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Italian Renaissance - Modern Architecture

( Originally Published 1921 )

Modern architecture, not only in Florence, Rome, and Venice, but also in the whole of Italy, has, with few exceptions, been faithful to the Renaissance style, but it is natural that, with such a heritage of monuments, there should be comparatively few modern buildings of importance.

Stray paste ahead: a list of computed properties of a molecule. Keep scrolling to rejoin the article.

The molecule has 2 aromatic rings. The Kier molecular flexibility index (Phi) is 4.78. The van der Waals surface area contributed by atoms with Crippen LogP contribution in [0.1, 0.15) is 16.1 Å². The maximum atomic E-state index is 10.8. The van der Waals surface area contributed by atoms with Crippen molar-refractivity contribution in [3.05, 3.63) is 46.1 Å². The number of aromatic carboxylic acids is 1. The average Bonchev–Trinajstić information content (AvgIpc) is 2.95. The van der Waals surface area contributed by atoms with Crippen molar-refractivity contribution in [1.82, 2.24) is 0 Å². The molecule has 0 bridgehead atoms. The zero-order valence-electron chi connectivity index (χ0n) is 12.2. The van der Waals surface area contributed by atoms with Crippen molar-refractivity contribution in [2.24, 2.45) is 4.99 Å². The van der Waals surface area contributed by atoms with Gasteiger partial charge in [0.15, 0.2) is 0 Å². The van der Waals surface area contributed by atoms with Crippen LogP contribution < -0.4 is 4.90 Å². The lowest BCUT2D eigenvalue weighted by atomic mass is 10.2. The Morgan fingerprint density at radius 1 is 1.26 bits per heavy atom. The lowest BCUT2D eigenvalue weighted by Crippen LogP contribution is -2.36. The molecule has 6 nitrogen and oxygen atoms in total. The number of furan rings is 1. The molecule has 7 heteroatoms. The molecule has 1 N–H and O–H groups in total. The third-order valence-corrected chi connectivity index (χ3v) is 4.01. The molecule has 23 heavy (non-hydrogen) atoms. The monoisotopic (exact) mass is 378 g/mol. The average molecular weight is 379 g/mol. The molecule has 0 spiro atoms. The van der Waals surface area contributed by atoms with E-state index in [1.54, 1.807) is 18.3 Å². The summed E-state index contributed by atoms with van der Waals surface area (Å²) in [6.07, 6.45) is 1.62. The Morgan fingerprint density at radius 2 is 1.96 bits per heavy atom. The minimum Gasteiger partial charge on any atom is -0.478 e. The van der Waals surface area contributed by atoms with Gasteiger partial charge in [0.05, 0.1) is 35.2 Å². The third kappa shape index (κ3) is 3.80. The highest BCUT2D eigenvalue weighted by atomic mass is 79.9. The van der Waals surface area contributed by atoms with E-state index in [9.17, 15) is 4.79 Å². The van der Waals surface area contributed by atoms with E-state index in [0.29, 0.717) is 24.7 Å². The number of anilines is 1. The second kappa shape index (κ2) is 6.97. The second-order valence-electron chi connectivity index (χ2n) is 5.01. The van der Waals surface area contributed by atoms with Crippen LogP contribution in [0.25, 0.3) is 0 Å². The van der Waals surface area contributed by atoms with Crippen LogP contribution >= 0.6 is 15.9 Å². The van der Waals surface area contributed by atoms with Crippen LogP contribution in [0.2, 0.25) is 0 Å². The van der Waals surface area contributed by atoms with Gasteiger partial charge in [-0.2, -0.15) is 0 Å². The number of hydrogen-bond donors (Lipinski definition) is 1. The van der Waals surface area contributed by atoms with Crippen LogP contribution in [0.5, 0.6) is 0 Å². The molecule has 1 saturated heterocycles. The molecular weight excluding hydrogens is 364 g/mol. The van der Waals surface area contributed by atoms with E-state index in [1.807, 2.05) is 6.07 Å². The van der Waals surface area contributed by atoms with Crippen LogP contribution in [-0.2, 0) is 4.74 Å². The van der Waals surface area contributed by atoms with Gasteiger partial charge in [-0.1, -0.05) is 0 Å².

The Monument of Vittorio Emanuele II, Rome (p. 604 c), designed by Sacconi, on the northern slope of the Capitol, has been in course of erection since A.D. 1885. It consists of a vast platform, whereon is an equestrian statue of the king, surrounded by columns 50 ft. high, and has a total height of over 200 ft. This monumental memorial terminates a remarkable vista at the end of the Corso Umberto, and dominates the Imperial city, though it somewhat disturbs the scale and even dwarfs the monuments of the past. However, it fulfils its purpose as an enduring symbol of modern Italian unity effected by the war of A.D. 1870, and also shows in its grand scheme that Italians have not lost their capacity for striking out boldly for effect.

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